My biggest challenge in writing ‘Gathering String’: Where to end it?

I’ve been asked a lot of questions in the year since Gathering String was published. I was prepared for some of them:

  • Is your husband Jack or Sam? (Neither and both.)
  • How long did it take to write? (Too long.)
  • Do reporters really use such foul language? (F**k yes.)

Some caught me off guard:

  • How do you keep from going too far when writing a sex scene? (By going too far and then deleting most of it.)
  • What would your mother say about this? (You finally finished something.)
  • We hated all your characters. Why didn’t you make them more likeable? (Ouch!)

But there was only one question I had a hard time answering:

  • Why did you end it the way you did? (It’s complicated.)

Starting the long haul of a novel is hard. Believe me, that blank screen, with its mocking cursor defying me to put down the first word, is daunting. And I changed that first word many, many times. Yes, I expected starting to be hard. But I had no idea how difficult it would be to stop.

For me, writing a novel was like an avalanche. The first few words came in a trickle. But then the characters started coming to life – speaking, swearing and loving. The action picked up speed. And suddenly my typing fingers could barely keep up with the landslide of words. They roared down the screen, a flood of phrases and dialogue that overwhelmed anything and everything, including common sense.

There’s a wonderful scene in the movie Wonder Boys, that speaks to this. It comes just after a voluminous paper-copy draft of a novel blows out of a car and is swallowed up in a river. One character sadly asks what the novel was about, and the stunned writer says he doesn’t know. At that point a different character asks, “If you didn’t know what it was about, why were you writing it?” The writer responds, “I couldn’t stop.” Having tried to stop the avalanche, is it any wonder this became my favorite scene? I loved writing and I couldn’t stop.

It took more than a month of swinging my delete key machete to pare my novel down from enormous to simply long. And still, I was left with the question of how to stick the ending.

I had three possibilities:

  1. End the story with my two protagonist newsmen (Jack and Sam) sending in their joint breaking story, and leave it to the reader’s imagination what the aftermath would be. (This ending was not only my newsman husband’s choice, but also that of a faculty member at the Poynter Institute.)
  2. In a brief scene following the filing of the news story, have a minor character watching a flood of press to give the reader a taste of the all-hell-broke-loose reaction. (This ending was the choice of two college professors of creative writing.)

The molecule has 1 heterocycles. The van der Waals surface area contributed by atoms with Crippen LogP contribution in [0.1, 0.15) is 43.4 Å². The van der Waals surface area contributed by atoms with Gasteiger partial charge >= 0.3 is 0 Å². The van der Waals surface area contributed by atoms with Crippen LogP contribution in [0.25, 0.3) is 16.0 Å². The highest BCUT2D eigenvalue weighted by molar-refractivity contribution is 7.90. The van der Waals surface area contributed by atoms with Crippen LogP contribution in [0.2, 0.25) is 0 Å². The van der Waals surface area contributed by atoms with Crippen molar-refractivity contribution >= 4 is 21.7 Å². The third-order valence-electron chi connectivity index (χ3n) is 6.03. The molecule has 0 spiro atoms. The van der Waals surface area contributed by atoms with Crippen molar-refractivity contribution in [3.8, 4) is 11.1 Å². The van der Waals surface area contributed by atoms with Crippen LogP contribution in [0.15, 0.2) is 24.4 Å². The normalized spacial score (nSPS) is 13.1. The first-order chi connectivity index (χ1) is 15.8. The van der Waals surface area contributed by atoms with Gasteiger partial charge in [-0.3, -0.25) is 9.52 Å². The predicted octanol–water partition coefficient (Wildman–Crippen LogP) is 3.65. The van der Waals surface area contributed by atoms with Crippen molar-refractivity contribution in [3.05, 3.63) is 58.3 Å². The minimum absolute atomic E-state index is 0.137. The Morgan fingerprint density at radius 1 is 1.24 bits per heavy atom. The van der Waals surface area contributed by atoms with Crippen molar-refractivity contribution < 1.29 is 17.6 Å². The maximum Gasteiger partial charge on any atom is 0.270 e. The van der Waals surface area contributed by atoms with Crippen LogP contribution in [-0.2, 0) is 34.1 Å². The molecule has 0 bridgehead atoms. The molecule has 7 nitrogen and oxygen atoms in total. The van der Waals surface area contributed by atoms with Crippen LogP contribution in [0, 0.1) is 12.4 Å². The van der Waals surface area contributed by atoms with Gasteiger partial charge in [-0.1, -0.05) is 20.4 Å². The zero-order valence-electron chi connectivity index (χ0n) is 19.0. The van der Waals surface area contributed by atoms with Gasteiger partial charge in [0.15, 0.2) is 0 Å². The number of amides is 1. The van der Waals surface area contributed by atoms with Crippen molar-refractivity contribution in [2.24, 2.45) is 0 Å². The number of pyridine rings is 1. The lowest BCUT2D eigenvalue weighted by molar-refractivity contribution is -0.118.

3. In a lengthy epilogue, give the reader a complete follow-up of what happened to the main characters after the story was published. (This ending was the choice of every female who read the rough draft of the book.)

After much equivocation and a good deal of whining, I finally took my exasperated (and bored) husband’s advice and followed my own instincts. I went with the second ending. I liked the idea of showing some kind of aftermath to the story’s publication, while not tying up for the reader exactly what happened to each character.

Interestingly, the reader response to my choice of ending seems to fall along gender lines. (Keep in mind that this is far from a scientific sampling. My impression comes only from people I’ve talked with, either individually or in group settings, or from people who wrote reviews of the book or commented in social media.)

  • The readers who felt it ended too soon, and didn’t care for being left in the dark about what happened to my characters were, to a person, female.
  • The readers who would have ended the book with the filing of the news story were, to a person, male.
  • And the readers who very much liked the way the book ended? A nice mix of male and female.

I’m taking that as a sign that my instincts pointed me to the ending that worked for the majority.

It’s been a year since Gathering String was first published. I’m working hard on a follow-up novel that I hope to publish sometime this summer. In the meantime, the price for the e-book edition of Gathering String has been reduced. If you haven’t read it, take a look.

For those of you who have read the book, and felt it ended too soon, or are just curious to know what happened to Sam, Jack and Tess, I’m happy to share the epilogue I wrote but never published. Give it a read. I’d love to know what you think.

2 thoughts on “My biggest challenge in writing ‘Gathering String’: Where to end it?

  1. Pingback: Reviewing 2013 on my blog: lots of leadership and ethics posts | The Buttry Diary

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